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EB-5 Source of Funds for EB-5 investment visa

Posted by Kurt Reuss on May 07, 2016

EB-5 source of funds

A primary requirement to apply for an EB 5 visa is an initial investment in a new commercial enterprise. That investment must be $500,000 (USD) in a Targeted Employment Area or else $1 million. Proving the primary source and path of these funds, therefore, is vital to the EB-5 application. As per United States Citizenship and Immigration Services (USCIS) EB5 visa requirements, investors must provide appropriate documentation to show EB5 investment funds have been obtained or earned through lawful means.

Is a Feasibility Study a Requirement of an EB-5 Business Plan?

Posted by Kurt Reuss on March 09, 2016

Kurt: Here is a brief summary of the items that go into a business plan:

  • Project description
  • Management's background
  • Description of the EB5 sources of funds, (i.e. whether a senior loan or equity).

Marge, how frequently are you provided a feasibility study as an aid to drafting the business plan and how important is it?

Marge: I probably see a feasibility study about 80% of the time if not more, and I think its very important to the business plan.

Not every developer wants to pay the cost for a feasibility study, but I think it adds a great deal of credibility to both the numbers you're trying to support in the business plan, as well as on the marketing side.

Using a company such as PKF Consulting or Colliers International, or another firm with brand presence adds credibility, both to the project and to the projections themselves.

Kurt: As I see it, without a feasibility study, you've got two problems. On the one hand, you could be underestimating your inputs, which means you aren't counting as many potential jobs in your business plan as you could and alternatively, you could be overestimating your inputs, which is probably going to be the bigger problem in the long run.

EB5 Projects Due Diligence: Project Financing and Use of Funds

Posted by Kurt Reuss on November 27, 2015

EB5 Project Financing 

Rupy Cheema: A primary question of due diligence is how the project is going to be funded and whether the capital stack is complete. If the project will be funded in part by developer equity, we look into how much equity is being committed to the deal. Most agents we speak to, are looking for a minimum of 30% developer equity.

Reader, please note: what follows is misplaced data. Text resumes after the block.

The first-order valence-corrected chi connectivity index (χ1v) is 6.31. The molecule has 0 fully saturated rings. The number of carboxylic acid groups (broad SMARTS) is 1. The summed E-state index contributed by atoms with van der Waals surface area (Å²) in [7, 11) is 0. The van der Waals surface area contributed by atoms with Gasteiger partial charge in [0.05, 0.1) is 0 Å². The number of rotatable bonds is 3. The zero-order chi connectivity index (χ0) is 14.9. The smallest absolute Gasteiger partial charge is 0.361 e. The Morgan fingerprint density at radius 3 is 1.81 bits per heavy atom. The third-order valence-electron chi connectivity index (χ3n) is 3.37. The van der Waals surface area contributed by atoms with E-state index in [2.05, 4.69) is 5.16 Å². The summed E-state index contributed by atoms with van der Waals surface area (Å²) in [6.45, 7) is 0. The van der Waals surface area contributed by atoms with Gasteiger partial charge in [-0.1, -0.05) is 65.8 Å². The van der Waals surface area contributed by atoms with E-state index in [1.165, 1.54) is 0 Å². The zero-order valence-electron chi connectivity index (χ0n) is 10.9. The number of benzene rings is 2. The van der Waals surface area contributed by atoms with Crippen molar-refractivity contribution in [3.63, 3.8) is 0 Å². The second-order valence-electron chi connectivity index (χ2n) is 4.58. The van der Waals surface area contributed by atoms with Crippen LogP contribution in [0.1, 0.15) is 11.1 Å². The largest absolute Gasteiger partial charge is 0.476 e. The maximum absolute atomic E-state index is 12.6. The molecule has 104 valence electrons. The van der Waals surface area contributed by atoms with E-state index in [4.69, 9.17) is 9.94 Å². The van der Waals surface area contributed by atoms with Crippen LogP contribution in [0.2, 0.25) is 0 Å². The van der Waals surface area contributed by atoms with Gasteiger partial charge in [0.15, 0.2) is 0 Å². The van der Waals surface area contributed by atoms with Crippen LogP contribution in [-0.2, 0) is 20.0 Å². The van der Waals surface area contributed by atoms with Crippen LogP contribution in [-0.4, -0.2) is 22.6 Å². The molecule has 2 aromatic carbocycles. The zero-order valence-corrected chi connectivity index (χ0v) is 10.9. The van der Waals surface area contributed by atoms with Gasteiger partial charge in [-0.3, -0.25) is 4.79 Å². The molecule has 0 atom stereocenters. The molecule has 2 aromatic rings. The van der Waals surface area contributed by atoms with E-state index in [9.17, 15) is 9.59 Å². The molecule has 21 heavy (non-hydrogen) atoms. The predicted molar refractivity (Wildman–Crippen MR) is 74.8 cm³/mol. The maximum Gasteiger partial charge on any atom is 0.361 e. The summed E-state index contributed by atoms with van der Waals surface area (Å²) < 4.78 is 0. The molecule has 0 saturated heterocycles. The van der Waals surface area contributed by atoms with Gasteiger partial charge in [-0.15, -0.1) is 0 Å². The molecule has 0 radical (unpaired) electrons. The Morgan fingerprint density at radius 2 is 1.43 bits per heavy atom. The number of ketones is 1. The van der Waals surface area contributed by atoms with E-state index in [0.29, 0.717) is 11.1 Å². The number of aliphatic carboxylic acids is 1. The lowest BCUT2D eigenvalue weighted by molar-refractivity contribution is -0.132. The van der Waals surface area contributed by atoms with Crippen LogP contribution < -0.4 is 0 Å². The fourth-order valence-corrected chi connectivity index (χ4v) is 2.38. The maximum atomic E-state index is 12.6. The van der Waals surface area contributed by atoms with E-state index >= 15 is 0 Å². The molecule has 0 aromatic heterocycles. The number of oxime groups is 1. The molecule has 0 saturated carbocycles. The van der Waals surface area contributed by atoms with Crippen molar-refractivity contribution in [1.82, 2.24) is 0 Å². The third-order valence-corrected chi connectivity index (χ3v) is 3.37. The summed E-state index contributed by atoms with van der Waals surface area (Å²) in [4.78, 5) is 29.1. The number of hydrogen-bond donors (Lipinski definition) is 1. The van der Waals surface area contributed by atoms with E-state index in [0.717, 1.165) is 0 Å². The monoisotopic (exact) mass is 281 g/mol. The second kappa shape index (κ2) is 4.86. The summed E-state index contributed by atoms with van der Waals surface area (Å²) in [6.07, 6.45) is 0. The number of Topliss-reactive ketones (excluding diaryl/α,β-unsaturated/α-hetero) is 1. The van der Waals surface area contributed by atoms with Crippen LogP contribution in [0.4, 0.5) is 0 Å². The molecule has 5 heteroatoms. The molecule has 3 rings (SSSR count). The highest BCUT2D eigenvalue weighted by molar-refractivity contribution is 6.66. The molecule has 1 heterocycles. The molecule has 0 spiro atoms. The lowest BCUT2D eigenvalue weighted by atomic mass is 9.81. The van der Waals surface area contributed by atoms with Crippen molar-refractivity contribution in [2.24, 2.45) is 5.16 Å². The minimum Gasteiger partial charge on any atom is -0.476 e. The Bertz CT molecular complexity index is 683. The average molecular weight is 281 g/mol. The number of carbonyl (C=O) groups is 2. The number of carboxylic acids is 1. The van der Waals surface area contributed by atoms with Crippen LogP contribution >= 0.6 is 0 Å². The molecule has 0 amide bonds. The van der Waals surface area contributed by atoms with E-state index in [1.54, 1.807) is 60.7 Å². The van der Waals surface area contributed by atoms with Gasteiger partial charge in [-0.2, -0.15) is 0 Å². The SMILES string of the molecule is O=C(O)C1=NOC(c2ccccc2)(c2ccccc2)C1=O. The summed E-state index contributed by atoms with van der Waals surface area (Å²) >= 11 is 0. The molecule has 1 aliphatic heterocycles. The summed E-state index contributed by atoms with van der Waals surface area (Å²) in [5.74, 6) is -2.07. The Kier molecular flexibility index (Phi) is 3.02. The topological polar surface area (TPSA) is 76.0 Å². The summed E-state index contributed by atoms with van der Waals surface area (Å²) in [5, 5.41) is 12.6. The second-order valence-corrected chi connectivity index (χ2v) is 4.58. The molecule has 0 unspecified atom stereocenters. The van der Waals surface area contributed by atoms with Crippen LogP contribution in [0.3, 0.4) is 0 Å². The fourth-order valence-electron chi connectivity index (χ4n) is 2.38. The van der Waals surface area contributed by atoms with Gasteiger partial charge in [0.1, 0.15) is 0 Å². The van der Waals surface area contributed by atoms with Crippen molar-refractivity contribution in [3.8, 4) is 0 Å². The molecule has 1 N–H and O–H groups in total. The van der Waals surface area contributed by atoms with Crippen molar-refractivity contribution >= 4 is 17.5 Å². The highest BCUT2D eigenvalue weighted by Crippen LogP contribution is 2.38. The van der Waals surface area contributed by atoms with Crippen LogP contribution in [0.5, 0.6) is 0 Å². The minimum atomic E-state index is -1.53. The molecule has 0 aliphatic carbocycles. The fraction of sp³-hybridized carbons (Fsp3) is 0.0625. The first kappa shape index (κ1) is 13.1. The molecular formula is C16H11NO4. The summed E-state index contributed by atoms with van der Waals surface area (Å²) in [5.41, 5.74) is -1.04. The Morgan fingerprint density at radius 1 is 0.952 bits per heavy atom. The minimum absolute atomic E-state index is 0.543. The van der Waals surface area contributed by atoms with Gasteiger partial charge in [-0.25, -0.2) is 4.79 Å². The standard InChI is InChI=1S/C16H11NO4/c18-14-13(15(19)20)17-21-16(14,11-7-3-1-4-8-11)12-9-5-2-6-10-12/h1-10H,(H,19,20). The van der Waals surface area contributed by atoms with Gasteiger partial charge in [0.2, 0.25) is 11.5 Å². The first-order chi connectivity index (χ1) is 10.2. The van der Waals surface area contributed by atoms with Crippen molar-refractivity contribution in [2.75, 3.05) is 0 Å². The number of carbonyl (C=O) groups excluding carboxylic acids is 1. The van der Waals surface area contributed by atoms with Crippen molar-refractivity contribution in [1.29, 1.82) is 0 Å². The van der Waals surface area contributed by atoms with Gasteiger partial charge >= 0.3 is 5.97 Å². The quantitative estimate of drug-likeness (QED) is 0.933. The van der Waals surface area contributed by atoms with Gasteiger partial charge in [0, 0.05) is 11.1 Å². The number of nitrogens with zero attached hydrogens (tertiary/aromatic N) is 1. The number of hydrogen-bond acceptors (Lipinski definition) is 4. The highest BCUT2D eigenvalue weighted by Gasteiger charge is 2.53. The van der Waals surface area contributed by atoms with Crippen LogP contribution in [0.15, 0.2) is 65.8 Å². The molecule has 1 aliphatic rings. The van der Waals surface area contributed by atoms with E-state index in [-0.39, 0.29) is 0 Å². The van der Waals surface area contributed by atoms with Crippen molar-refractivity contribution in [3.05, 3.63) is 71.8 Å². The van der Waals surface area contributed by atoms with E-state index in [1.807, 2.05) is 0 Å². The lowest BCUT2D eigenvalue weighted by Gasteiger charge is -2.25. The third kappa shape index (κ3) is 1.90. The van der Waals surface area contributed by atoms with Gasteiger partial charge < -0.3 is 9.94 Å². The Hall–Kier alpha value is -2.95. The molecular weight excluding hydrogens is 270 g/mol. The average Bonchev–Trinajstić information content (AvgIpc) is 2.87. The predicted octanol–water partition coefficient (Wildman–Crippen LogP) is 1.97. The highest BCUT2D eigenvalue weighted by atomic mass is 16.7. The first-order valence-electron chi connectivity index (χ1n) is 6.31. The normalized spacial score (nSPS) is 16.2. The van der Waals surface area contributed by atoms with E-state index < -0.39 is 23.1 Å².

That begs the question “where is that equity coming from?" and “Is it a cash contribution or is it an asset contribution?”   If the developer is contributing land, how are they arriving at the value of the land. Was there an appraisal done? Is the value assigned reasonable and thus is the developer really contributing 30% of the project cost? If the developer plans to contribute cash, at what stage will it be funded?  Is the developer providing an additional equity commitment in case the project needs more money or if the EB5 projects funding does not come in as anticipated.

Part of the project costs may be funded through a secured loan from a bank.  Having a senior lender in the deal brings both advantages and disadvantages to the NCE’s investment. The biggest disadvantage is that the NCE’s investment will likely have only junior or subordinate rights or perhaps no rights at all to the collateral and the biggest advantage is that the EB5 investors have an experienced party involved in the deal, one who is going to conduct its own due diligence. The senior lender will want to make sure that the construction budgets are reasonable and the environmental assessment is complete. They will also ensure that any conditions imposed have been satisfied prior to the disbursement of their loan.

Due Diligence: Financial Projections and Exit Strategy

Posted by Kurt Reuss on November 24, 2015

EB-5 Exit strategy

Kurt: When it comes to financial projections and exit strategy, how do you vet the numbers?

Rupy Cheema: A financial review starts with a review of the EB5 project market feasibility report (if available). Most large deals have an extensive, say 200-page, market feasibility report prepared to help the developer assess the viability of the project. When we review a third-party report from an industry expert, what we're really looking into are the assumptions they're using and the competitive analysis, or the demand generators being used. We're looking for reasonableness and that income projections do not seem to be overstated and that expenses do not appear to be understated.

With small projects we might get a 5-page report prepared from a marketing firm or we may only receive internally prepared financial projections. In those cases we really have to do some independent research. We'll look for publicly available information or research reports, depending on the industry and the project. The bottom line is that if we don’t have a good market feasibility report to work with we tend to have to do a lot more digging.

The EB5 market feasibility and appraisal will go into calculating the sale price of the project upon stabilization. We review the inputs being used such as capitalization rates to project the sales price and compare these to industry averages for similar projects.  The projected sale price of a project allows us to calculate the expected return for the equity holders. 

Most private equity holders expect to receive a 20% to 25% return on their investment.  If the numbers show that after all debt is paid off, the equity holders will earn an IRR of say 5%, this would be of concern because if the NCE is a preferred equity investor or an unsecured lender, there is a possibility that the developer does not have enough cushion to pay back the unsecured investors.